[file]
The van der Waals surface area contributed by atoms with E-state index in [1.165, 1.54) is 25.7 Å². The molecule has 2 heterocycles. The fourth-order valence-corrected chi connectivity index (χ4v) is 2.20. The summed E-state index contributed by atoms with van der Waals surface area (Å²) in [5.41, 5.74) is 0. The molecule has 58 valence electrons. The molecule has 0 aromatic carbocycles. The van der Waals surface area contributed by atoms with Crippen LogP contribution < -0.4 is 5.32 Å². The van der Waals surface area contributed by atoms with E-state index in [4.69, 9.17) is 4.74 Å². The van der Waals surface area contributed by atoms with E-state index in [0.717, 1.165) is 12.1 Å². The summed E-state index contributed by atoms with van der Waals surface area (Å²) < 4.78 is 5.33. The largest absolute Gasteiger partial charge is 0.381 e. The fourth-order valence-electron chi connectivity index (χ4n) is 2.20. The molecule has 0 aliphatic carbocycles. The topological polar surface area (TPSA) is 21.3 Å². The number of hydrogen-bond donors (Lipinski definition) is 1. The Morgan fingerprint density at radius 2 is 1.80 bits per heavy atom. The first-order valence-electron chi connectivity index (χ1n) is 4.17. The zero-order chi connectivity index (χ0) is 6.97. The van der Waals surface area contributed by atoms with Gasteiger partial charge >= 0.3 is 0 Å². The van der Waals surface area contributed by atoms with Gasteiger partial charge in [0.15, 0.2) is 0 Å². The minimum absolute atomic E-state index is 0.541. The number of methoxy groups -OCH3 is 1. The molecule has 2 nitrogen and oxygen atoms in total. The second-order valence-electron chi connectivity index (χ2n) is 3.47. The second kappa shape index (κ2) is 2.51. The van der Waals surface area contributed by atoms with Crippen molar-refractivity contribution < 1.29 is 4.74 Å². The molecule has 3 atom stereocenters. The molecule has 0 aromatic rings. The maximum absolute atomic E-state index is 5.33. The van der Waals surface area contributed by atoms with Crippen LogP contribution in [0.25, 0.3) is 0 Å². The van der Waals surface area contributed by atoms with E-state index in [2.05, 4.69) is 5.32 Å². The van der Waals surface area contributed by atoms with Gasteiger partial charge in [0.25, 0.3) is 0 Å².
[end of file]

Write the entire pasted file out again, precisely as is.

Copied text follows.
The van der Waals surface area contributed by atoms with E-state index in [1.165, 1.54) is 25.7 Å². The molecule has 2 heterocycles. The fourth-order valence-corrected chi connectivity index (χ4v) is 2.20. The summed E-state index contributed by atoms with van der Waals surface area (Å²) in [5.41, 5.74) is 0. The molecule has 58 valence electrons. The molecule has 0 aromatic carbocycles. The van der Waals surface area contributed by atoms with Crippen LogP contribution < -0.4 is 5.32 Å². The van der Waals surface area contributed by atoms with E-state index in [4.69, 9.17) is 4.74 Å². The van der Waals surface area contributed by atoms with E-state index in [0.717, 1.165) is 12.1 Å². The summed E-state index contributed by atoms with van der Waals surface area (Å²) < 4.78 is 5.33. The largest absolute Gasteiger partial charge is 0.381 e. The fourth-order valence-electron chi connectivity index (χ4n) is 2.20. The molecule has 0 aliphatic carbocycles. The topological polar surface area (TPSA) is 21.3 Å². The number of hydrogen-bond donors (Lipinski definition) is 1. The Morgan fingerprint density at radius 2 is 1.80 bits per heavy atom. The first-order valence-electron chi connectivity index (χ1n) is 4.17. The zero-order chi connectivity index (χ0) is 6.97. The van der Waals surface area contributed by atoms with Gasteiger partial charge >= 0.3 is 0 Å². The van der Waals surface area contributed by atoms with Gasteiger partial charge in [0.15, 0.2) is 0 Å². The minimum absolute atomic E-state index is 0.541. The number of methoxy groups -OCH3 is 1. The molecule has 2 nitrogen and oxygen atoms in total. The second-order valence-electron chi connectivity index (χ2n) is 3.47. The second kappa shape index (κ2) is 2.51. The van der Waals surface area contributed by atoms with Crippen molar-refractivity contribution < 1.29 is 4.74 Å². The molecule has 3 atom stereocenters. The molecule has 0 aromatic rings. The maximum absolute atomic E-state index is 5.33. The van der Waals surface area contributed by atoms with Crippen LogP contribution in [0.25, 0.3) is 0 Å². The van der Waals surface area contributed by atoms with E-state index in [2.05, 4.69) is 5.32 Å². The van der Waals surface area contributed by atoms with Gasteiger partial charge in [0.25, 0.3) is 0 Å².